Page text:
each weekend at the airport bar. My husband has given her his favorite beer—a
hoppy IPA with bitter, rich, and complex undertones.
googled “What beer would Wonder Woman drink?” and a list pairing comic
book heroes with beers came up. It was awesome. But sadly, Wonder Woman
did not make the list. In the comments section, people mentioned Wonder Woman
and suggested things like Smirnoff and Hard Lemonade. I thought: Screw
that—Wonder Woman would break your face with that Smirnoff you just handed her.
Drew's Brew is my house IPA, and that's what Wonder Woman gets.
“Edith and the Ocean Dome”—Clone of
This story takes place in Japan, so it seems natural that my husband
would pick Sapporo, the classic Japanese version of a German-style pilsner. But
his reasons are more complex than obvious. The story features a gigantic indoor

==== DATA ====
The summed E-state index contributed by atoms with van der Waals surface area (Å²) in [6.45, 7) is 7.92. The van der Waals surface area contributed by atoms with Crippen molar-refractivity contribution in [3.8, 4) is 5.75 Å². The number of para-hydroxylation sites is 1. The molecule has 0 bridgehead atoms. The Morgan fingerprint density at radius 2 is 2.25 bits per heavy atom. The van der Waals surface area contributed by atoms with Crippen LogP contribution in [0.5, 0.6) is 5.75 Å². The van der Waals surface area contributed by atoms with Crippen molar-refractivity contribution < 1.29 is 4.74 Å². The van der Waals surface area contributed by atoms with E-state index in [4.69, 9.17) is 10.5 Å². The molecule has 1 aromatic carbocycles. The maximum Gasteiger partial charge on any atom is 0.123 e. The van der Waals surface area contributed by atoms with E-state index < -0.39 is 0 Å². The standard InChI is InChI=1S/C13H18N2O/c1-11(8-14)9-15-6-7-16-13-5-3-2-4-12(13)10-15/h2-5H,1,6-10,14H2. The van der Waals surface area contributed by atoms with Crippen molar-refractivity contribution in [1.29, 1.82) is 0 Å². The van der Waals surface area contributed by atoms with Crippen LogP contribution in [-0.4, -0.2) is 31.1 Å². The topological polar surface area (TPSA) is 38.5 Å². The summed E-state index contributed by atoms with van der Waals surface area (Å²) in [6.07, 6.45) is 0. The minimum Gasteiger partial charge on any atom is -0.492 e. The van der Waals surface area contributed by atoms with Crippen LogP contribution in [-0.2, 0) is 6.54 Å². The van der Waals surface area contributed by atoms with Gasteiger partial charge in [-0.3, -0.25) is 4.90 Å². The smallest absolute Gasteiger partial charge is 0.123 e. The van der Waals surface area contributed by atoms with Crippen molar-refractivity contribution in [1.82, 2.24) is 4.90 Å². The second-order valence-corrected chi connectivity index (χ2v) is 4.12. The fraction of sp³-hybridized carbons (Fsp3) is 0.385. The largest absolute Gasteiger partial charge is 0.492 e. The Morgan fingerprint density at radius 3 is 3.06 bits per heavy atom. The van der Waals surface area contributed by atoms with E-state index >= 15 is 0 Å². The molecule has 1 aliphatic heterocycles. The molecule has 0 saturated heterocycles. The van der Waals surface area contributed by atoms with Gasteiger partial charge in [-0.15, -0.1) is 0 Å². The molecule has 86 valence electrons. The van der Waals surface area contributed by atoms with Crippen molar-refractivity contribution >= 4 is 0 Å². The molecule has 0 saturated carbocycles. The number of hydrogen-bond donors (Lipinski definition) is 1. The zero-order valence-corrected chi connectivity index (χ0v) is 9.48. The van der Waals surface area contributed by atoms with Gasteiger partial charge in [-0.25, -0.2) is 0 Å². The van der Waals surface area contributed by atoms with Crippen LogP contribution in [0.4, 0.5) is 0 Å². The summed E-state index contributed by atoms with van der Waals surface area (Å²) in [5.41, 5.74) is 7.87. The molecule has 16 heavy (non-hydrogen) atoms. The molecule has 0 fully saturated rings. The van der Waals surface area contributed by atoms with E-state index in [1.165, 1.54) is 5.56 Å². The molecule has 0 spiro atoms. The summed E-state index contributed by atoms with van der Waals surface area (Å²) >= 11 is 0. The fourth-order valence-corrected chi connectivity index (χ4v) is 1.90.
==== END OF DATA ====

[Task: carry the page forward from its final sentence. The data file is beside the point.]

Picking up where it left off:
water park that includes a fake stretch of beach and the world's largest wave
pool. The water park is set right next to the real ocean.
Japanese style lagers tend to be brewed with rice as
an adjunct. Beer purists get worried when you start adding too many
fermentable sugars that do not come from the malted barley itself. Japan even
bars you from calling it beer if you use too much rice. Your product would be
too fake, not authentic enough. Any beer from Japan, Sapporo included, skirts
the boundaries between the fake and the authentic by including non-malt
“The Cellar”—Old Ale (Christmas
Here is my favorite pairing. In this story, an elderly couple
discovers their memories and various moments from their long relationship